Give Old Clothes a Second Chance

posted 7/26/2017

Now that summer is winding down, many kids (and their parents) are getting ready for school to start. And, although it happens every year, we still seem to associate going back to school with buying tons of new stuff, including new school clothes. With all the new duds coming in, where does the old, outgrown clothing go? According to Earth911.com, 85 percent of our clothing in North America ends up in landfills. That is more than 10 million tons of clothing per year!  

Clothing can be given away or recycled in many ways. Really, when you think of those statistics, it’s the only smart choice, but it’s also important to do it right. Old clothing is not accepted in curbside recycling carts, but can find a new home other places.

Three Brilliant Tips You May Have Missed to Recycle Clothing

  • Use Social Media – Use social media to give away or sell your unwanted clothing. Facebook now has a feature called Marketplace that is simple and easy to use. On a mobile device, a button at the center bottom of your Facebook window allows you to enter the marketplace, which automatically pulls in offers from the local area and allows you to list items of your own. Not only is this incredibly easy for you, but your stuff (like unwanted clothing) goes directly to a person who wants and needs it. Many other social media applications offer similar programs to sell or give away your stuff. It’s a great time of year to market kids' outgrown clothing on social media sites because more and more families are using second-hand resources to outfit their kids for school.
     
  • Donate the Right Stuff – Donating your used clothing to a charity or thrift store is a great option, but be sure to find out what they do and do not accept first. Clothing drop boxes usually have the information written somewhere on the container regarding what items are accepted – some are exclusively for clothing, while others will take additional items. If you donate items that an organization does not accept, then you are probably dooming your stuff for a trip to the landfill rather than finding it a good second life.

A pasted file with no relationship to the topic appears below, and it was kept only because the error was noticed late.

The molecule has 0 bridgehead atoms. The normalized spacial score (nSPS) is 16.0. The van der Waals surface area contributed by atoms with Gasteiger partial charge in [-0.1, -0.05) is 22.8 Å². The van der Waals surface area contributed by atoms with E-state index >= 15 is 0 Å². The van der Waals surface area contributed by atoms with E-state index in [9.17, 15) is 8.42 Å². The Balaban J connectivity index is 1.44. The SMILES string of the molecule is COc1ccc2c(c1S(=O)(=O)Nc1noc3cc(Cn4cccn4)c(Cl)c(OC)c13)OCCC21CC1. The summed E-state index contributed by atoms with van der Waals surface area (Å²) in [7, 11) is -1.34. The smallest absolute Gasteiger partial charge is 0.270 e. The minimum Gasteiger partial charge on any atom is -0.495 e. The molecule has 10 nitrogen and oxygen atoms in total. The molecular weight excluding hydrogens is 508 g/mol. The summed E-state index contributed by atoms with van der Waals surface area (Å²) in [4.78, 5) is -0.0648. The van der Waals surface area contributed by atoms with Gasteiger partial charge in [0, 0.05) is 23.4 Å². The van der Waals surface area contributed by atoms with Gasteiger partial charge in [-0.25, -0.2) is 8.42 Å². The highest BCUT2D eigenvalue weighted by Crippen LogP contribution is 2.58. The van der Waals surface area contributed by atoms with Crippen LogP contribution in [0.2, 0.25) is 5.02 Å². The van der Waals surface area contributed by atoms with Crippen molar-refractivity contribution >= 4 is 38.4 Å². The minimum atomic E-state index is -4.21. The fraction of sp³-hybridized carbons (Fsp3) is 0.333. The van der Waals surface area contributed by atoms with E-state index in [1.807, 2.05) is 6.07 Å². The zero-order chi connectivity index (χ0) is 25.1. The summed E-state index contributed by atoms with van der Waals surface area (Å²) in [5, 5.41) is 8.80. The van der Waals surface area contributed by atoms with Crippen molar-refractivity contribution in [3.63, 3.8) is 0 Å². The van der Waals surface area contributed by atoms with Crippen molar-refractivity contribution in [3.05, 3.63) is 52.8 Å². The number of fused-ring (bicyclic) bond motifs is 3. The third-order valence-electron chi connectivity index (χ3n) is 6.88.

• Don’t Throw Away Damaged or Unusable Clothing – Americans are buying five times more clothes today than they were 20 years ago. Unfortunately, much of today’s clothing isn’t made to last – it is made to be inexpensive and is of such poor workmanship it doesn’t even make it a full season. But that does not mean it needs to go in the garbage – damaged clothing can also be donated. Many of the larger charity organizations like Goodwill and the Salvation Army sort their clothing donations into three distinct recycling streams: clothing that’s good enough to sell in America, clothing that gets baled up and sold overseas in bulk, and clothing that gets cut up to be sold as rags or shredded to be used as fiberfill. Call and ask before you donate damaged clothing to be sure it is accepted. Check out our Recycling Guide to find other organizations who accept clothing.

Following these three strategies will help you give old clothes a second chance rather than discarding them and having them end up in a landfill. You can feel good knowing your old stuff is getting into the hands of someone who really wants and needs it, and you are not contributing to the massive textile waste problem we face today.

For more information about safe, smart disposal and recycling options, visit www.WhereItShouldGo.com or call 515.244.0021.